As much as I would like to, I can no longer deny that I am aging. The older I get, the more I realize the importance of stretching. I’ve always known I was supposed to stretch, but now my body is demanding that I take the time required to do it right. My body no longer feels as flexible as it once was and I am becoming more prone to injury. I can’t continue to neglect this part of my fitness routine. I have started to prepare myself for our Lazyman Iron Tri and that includes getting back in the pool for lap swimming. I decided to do a little research to learn which stretches I should be doing with my swimming. I wanted to share with you some of the information I found.
First of all, why do we stretch?
-To increase flexibility
-To prevent injury
-To improve swimming performance (speed and technique)
The benefits we can receive will far outweigh the few minutes it will take to add stretching to our swim workout. So let’s do this.
Next, when do we stretch?
According to the website ‘about sports’, “It should be done after warming up for 10:00 to 15:00 minutes or after the completion of your regular workout. Generally, stretching before a workout only restores your regular level of flexibility at best, and trying to stretch “cold” muscles could injure them. Stretching after a workout tends to increase your flexibility and greatly decreases the odds of injuring the muscle during the stretch.” So just like on land, there is a debate on how much stretching should be done before we warm up. To read more, check out their website.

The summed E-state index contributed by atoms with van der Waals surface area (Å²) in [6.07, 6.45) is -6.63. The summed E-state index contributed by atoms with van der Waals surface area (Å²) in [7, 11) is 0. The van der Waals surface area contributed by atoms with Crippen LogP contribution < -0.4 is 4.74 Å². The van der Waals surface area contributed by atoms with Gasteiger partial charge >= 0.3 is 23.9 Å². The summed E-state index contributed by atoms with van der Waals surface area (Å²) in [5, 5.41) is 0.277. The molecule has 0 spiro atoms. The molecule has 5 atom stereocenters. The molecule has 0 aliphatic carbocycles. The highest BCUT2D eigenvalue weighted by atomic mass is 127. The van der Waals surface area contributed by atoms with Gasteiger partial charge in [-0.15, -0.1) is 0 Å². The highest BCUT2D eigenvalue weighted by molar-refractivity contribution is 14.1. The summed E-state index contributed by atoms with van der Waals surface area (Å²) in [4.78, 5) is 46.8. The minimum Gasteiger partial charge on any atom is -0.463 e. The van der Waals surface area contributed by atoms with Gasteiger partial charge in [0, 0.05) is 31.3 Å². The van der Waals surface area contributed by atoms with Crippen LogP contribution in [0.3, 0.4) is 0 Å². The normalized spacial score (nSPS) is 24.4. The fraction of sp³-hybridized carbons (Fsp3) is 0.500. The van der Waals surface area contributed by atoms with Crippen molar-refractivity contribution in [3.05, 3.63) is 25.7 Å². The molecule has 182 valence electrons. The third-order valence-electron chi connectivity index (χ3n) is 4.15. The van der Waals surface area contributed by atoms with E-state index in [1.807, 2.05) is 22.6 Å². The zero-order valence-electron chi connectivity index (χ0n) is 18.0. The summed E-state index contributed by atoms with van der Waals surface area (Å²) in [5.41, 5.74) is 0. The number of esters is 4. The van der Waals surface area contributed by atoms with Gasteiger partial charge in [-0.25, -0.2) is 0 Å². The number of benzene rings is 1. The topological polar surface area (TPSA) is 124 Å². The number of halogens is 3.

So if we stretch before our workout, it should be after we have swum a few warm-up laps. I have also read a few articles that say stretching after swimming can be done up to two hours after a workout and still beneficial. That gives us a bit of flexibility. Yay!
Next, what do we stretch?
Anyone that swims can tell you that swimming uses a lot of different muscles. Matter of fact, any time that you start swimming after a long absence, it feels like swimming works every single muscle in your body. The key is to stretch things that should have some stretch or elasticity to them (muscles), but not those things that shouldn’t have elasticity (ligaments and joints).
Azcentral has a list of leg stretches for swimmers to include toe touches, sitting hurdles, wall stretches for calves, quadriceps and shin stretches . Visit their website for step by step instructions.
Not only does usaswimming have instructions for stretching your legs, back & neck, but they also have a series of exercises you can do to prevent injury.
Lastly, which stretches should we not do? I found an article by usmsswimmer.com very interesting. Not only do they walk you through an active warm-up, but they show you which stretches we shouldn’t be doing. I found this particularly interesting because I have been guilty of doing some of them! Oops!
We’d love to hear what stretches work (or don’t) for you in your swimming routine. Comment below if you’d like to share with us moves you have found work well.
I hope you’ll take the time to not only read some of these stretching articles, but to do some stretching. You’ll be glad you did!